Recall from Friday that each HDCP device has a private value and a public value. When two devices – call them A and B – handshake, they send each other their public values. Then A combines its private value with B’s public value, and vice versa. The result of that computation is a secret key, which is guaranteed to be the same for both participants.

In HDCP as designed, the recipe for combining public and private values involves only addition. And because is uses only addition, a would-be attacker (like the conspiracy I discussed on Friday) can set up a series of N equations in N unknowns, and those equations involve only addition – not multiplication, division, or other mathematical operators. Because the equations are this simple (“linear” in math-speak), you can solve them by standard methods, assuming you have enough equations.

The offline Diffie-Hellman algorithm, which I mentioned above, combines the public and private values in a particularly nasty non-linear fashion, to prevent the equation-solving attack. (For more detail on how Diffie-Hellman works, see the entry in Wikipedia.) An adversary can set up equations, but as far as we know there is no practical way to solve them.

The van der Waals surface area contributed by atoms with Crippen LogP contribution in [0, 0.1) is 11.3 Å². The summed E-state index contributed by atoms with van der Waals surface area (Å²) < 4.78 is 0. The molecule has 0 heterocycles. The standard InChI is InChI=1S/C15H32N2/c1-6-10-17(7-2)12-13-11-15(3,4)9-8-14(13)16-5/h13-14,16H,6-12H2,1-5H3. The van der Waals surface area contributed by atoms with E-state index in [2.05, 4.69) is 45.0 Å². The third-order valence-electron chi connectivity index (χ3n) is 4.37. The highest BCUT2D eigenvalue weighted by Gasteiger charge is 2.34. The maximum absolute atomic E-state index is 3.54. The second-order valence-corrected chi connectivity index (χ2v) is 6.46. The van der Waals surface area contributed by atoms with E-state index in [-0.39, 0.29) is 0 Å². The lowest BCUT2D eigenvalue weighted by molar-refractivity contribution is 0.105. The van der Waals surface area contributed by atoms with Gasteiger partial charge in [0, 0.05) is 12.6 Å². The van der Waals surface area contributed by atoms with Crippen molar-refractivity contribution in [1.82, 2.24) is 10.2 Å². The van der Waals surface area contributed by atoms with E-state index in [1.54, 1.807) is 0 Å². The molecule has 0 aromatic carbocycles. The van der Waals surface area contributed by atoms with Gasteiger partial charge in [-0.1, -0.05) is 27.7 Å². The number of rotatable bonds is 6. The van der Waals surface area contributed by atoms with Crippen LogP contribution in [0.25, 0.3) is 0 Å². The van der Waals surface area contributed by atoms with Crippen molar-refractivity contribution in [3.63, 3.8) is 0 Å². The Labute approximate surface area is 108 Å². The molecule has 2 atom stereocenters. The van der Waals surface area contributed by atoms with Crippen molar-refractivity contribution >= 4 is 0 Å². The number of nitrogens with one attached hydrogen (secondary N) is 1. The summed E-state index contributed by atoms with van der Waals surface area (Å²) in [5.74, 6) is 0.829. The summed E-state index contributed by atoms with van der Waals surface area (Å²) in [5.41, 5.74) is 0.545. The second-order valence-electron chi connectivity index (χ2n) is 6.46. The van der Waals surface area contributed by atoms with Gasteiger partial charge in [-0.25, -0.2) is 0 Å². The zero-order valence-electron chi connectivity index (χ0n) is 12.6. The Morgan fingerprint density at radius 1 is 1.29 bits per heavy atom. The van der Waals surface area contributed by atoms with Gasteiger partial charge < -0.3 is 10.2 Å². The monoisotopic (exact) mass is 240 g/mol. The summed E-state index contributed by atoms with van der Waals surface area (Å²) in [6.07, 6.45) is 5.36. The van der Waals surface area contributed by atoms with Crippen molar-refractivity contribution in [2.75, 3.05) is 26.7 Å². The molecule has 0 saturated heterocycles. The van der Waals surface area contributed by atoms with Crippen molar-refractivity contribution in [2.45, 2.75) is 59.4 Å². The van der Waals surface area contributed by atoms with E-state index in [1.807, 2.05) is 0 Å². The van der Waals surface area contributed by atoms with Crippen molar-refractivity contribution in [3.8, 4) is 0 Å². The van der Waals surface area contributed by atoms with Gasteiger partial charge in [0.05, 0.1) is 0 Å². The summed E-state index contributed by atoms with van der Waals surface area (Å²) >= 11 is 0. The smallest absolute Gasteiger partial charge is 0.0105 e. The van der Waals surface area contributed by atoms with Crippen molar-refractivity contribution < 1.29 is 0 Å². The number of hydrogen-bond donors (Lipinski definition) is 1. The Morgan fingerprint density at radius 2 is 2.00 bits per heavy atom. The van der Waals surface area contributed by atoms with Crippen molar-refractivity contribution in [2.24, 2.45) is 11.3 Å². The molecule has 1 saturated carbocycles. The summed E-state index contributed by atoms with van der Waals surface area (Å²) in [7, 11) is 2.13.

The Crosby paper suggests an explanation for the use of a homebrew algorithm: the HDCP design requirements said that the entire design had to implementable in hardware with no more than 10,000 logic gates. (Logic gates are one of the simplest building blocks used to design digital circuitry. In 2001, a state-of-the-art microprocessor chip would have contained tens of millions of gates.)

Indeed, the structure of the homebrew algorithm they used is so similar to that of offline Diffie-Hellman (with simpler mathematical structures replacing the more secure ones used by offline D-H) that it seems likely that the designers knew what they really wanted but couldn’t figure out how to fit it within the 10,000-gate budget they were given – so they settled for a less secure design.

The alternative, of course, would have been to increase the gate budget in order to allow a more secure design. Why didn’t that happen? I’ll discuss some possible reasons next time.